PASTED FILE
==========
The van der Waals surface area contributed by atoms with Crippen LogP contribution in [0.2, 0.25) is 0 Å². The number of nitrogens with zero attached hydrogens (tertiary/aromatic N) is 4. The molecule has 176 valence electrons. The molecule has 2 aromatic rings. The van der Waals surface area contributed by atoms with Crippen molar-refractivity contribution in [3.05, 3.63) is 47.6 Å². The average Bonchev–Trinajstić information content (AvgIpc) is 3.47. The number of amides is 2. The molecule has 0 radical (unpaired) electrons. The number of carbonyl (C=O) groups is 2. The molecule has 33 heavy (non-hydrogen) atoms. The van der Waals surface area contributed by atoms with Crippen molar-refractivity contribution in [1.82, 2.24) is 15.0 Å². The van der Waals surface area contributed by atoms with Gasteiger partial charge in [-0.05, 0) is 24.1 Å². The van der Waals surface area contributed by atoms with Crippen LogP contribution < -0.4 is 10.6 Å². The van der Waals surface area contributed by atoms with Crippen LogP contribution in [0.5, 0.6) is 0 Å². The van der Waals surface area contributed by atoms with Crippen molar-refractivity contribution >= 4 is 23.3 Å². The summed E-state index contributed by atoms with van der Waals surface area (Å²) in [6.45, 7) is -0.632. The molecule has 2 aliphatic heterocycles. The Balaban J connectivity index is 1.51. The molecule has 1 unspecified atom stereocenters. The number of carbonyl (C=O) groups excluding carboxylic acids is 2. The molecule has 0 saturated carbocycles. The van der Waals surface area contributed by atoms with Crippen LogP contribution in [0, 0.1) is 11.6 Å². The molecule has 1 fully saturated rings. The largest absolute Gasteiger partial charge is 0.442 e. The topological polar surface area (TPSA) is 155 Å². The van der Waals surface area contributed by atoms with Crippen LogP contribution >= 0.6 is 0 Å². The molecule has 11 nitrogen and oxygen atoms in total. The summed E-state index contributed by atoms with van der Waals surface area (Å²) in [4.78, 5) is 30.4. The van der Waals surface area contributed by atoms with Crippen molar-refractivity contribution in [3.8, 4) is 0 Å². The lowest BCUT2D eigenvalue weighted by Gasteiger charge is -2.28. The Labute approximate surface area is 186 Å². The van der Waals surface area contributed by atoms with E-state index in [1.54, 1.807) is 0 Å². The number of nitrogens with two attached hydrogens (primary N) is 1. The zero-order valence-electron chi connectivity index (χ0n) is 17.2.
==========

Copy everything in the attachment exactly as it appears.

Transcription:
The van der Waals surface area contributed by atoms with Crippen LogP contribution in [0.2, 0.25) is 0 Å². The number of nitrogens with zero attached hydrogens (tertiary/aromatic N) is 4. The molecule has 176 valence electrons. The molecule has 2 aromatic rings. The van der Waals surface area contributed by atoms with Crippen molar-refractivity contribution in [3.05, 3.63) is 47.6 Å². The average Bonchev–Trinajstić information content (AvgIpc) is 3.47. The number of amides is 2. The molecule has 0 radical (unpaired) electrons. The number of carbonyl (C=O) groups is 2. The molecule has 33 heavy (non-hydrogen) atoms. The van der Waals surface area contributed by atoms with Crippen molar-refractivity contribution in [1.82, 2.24) is 15.0 Å². The van der Waals surface area contributed by atoms with Gasteiger partial charge in [-0.05, 0) is 24.1 Å². The van der Waals surface area contributed by atoms with Crippen LogP contribution < -0.4 is 10.6 Å². The van der Waals surface area contributed by atoms with Crippen LogP contribution in [0.5, 0.6) is 0 Å². The van der Waals surface area contributed by atoms with Crippen molar-refractivity contribution >= 4 is 23.3 Å². The summed E-state index contributed by atoms with van der Waals surface area (Å²) in [6.45, 7) is -0.632. The molecule has 2 aliphatic heterocycles. The Balaban J connectivity index is 1.51. The molecule has 1 unspecified atom stereocenters. The number of carbonyl (C=O) groups excluding carboxylic acids is 2. The molecule has 0 saturated carbocycles. The van der Waals surface area contributed by atoms with Crippen LogP contribution in [0, 0.1) is 11.6 Å². The molecule has 1 fully saturated rings. The largest absolute Gasteiger partial charge is 0.442 e. The topological polar surface area (TPSA) is 155 Å². The van der Waals surface area contributed by atoms with Crippen LogP contribution >= 0.6 is 0 Å². The molecule has 11 nitrogen and oxygen atoms in total. The summed E-state index contributed by atoms with van der Waals surface area (Å²) in [4.78, 5) is 30.4. The van der Waals surface area contributed by atoms with Crippen molar-refractivity contribution in [3.8, 4) is 0 Å². The lowest BCUT2D eigenvalue weighted by Gasteiger charge is -2.28. The Labute approximate surface area is 186 Å². The van der Waals surface area contributed by atoms with E-state index in [1.54, 1.807) is 0 Å². The number of nitrogens with two attached hydrogens (primary N) is 1. The zero-order valence-electron chi connectivity index (χ0n) is 17.2.